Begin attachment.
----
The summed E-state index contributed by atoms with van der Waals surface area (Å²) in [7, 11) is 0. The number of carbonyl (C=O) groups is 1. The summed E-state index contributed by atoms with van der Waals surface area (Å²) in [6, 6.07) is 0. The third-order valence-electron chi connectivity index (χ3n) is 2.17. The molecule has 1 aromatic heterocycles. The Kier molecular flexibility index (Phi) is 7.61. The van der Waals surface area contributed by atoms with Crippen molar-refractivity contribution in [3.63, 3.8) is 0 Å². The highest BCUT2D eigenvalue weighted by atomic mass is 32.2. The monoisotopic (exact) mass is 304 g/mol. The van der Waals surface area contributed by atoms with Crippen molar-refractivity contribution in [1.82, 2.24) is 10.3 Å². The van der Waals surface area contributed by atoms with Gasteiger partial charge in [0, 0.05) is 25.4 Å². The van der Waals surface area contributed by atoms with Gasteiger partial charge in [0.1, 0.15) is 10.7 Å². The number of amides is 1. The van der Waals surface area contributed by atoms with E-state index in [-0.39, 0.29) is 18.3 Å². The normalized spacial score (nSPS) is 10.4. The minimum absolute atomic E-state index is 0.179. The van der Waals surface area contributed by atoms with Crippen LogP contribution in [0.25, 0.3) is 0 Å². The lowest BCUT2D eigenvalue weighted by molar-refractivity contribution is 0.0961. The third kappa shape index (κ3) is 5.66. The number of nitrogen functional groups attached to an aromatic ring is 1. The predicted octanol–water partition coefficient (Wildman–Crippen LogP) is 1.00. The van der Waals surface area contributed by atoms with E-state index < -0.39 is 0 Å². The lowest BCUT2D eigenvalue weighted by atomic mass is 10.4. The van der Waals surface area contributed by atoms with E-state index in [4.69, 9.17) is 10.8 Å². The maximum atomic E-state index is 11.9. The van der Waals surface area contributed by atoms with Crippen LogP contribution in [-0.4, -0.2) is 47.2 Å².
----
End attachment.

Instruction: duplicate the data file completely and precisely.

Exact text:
The summed E-state index contributed by atoms with van der Waals surface area (Å²) in [7, 11) is 0. The number of carbonyl (C=O) groups is 1. The summed E-state index contributed by atoms with van der Waals surface area (Å²) in [6, 6.07) is 0. The third-order valence-electron chi connectivity index (χ3n) is 2.17. The molecule has 1 aromatic heterocycles. The Kier molecular flexibility index (Phi) is 7.61. The van der Waals surface area contributed by atoms with Crippen molar-refractivity contribution in [3.63, 3.8) is 0 Å². The highest BCUT2D eigenvalue weighted by atomic mass is 32.2. The monoisotopic (exact) mass is 304 g/mol. The van der Waals surface area contributed by atoms with Crippen molar-refractivity contribution in [1.82, 2.24) is 10.3 Å². The van der Waals surface area contributed by atoms with Gasteiger partial charge in [0, 0.05) is 25.4 Å². The van der Waals surface area contributed by atoms with Gasteiger partial charge in [0.1, 0.15) is 10.7 Å². The number of amides is 1. The van der Waals surface area contributed by atoms with E-state index in [-0.39, 0.29) is 18.3 Å². The normalized spacial score (nSPS) is 10.4. The minimum absolute atomic E-state index is 0.179. The van der Waals surface area contributed by atoms with Crippen LogP contribution in [0.25, 0.3) is 0 Å². The lowest BCUT2D eigenvalue weighted by molar-refractivity contribution is 0.0961. The third kappa shape index (κ3) is 5.66. The number of nitrogen functional groups attached to an aromatic ring is 1. The predicted octanol–water partition coefficient (Wildman–Crippen LogP) is 1.00. The van der Waals surface area contributed by atoms with E-state index < -0.39 is 0 Å². The lowest BCUT2D eigenvalue weighted by atomic mass is 10.4. The van der Waals surface area contributed by atoms with E-state index in [4.69, 9.17) is 10.8 Å². The maximum atomic E-state index is 11.9. The van der Waals surface area contributed by atoms with Crippen LogP contribution in [-0.4, -0.2) is 47.2 Å².